Saturday, April 11, 2009

The Great Fish

I confess that I am a lost soul. So lost, indeed, that I wonder whether it makes sense even to hope of being found, or finding anything really at all. So often when I hear those with faith discuss salvation I wonder, salvation from what? We take on faith our births and gradually come to a sense of self; we flicker, flame, dampen and die. I've no confidence in a life to come. I see no need to wager as did Pascal; there is nothing about human experience that leads me to consider that death is anything other than annihilation. "Come sweet death," Bach wrote.

But still I am puzzled and drawn the accounts of the historical Jesus. The parables attributed to him resonate with me and fascinate me in a way that feels much like a beckoning. The kingdom of heaven is an image I grapple with almost daily. Is it at hand? What can that mean?

The parable of the Great Fish leaves me stone coldand sheds no light. It is reported in the Gospel of Matthew, 13: 47-50, and reads as follows:

“Again, the kingdom of heaven is like a net that was thrown into the sea and caught fish of every kind; when it was full, they drew it ashore, sat down, and put the good into baskets but threw out the bad. So it will be at the end of the age. The angels will come out and separate the evil from the righteous and throw them into the furnace of fire, where there will be weeping and gnashing of teeth."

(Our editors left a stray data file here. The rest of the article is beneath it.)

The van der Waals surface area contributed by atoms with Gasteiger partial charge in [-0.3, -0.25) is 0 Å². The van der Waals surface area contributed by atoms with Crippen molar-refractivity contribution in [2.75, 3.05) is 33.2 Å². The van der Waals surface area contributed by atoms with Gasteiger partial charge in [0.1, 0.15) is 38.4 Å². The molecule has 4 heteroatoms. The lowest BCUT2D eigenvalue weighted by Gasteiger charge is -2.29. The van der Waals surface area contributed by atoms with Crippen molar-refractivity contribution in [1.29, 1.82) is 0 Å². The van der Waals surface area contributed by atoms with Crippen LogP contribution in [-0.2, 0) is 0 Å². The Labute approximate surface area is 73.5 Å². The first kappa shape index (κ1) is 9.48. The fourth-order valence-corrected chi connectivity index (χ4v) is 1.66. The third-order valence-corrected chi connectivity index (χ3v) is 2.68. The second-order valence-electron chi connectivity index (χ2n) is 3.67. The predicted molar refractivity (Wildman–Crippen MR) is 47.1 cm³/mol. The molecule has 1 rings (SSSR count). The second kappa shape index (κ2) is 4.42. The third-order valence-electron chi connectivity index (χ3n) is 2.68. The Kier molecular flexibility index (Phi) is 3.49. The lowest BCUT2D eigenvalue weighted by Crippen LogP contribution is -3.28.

Weeping and gnashing of teeth? We all know sorrow and grief. I know loss and the weight of what cannot be changed. But angels? Fire? I recall as a child worrying about the afterlife. Neither option appealed: Heaven and endless Hosannas struck terror. Imagine the boredom after several million years of the same old, same old. And Hell? Somehow that seemed less terrifying than heaven. Wouldn't pain eventually cauterize? Isn't the sense of eternity really just an illusion?

Time did not come to an end after the crucifixion of Jesus. The generation that saw his death has passed, and the generation after that, and after that ... on and on into two millenia of time's passing. There is no kingdom to come, and, if there is, worrying it seems pointless. I was unprepared for the life I lead when decades ago I tumbled from a womb.

This parable falls on deaf ears and eyes that cannot see.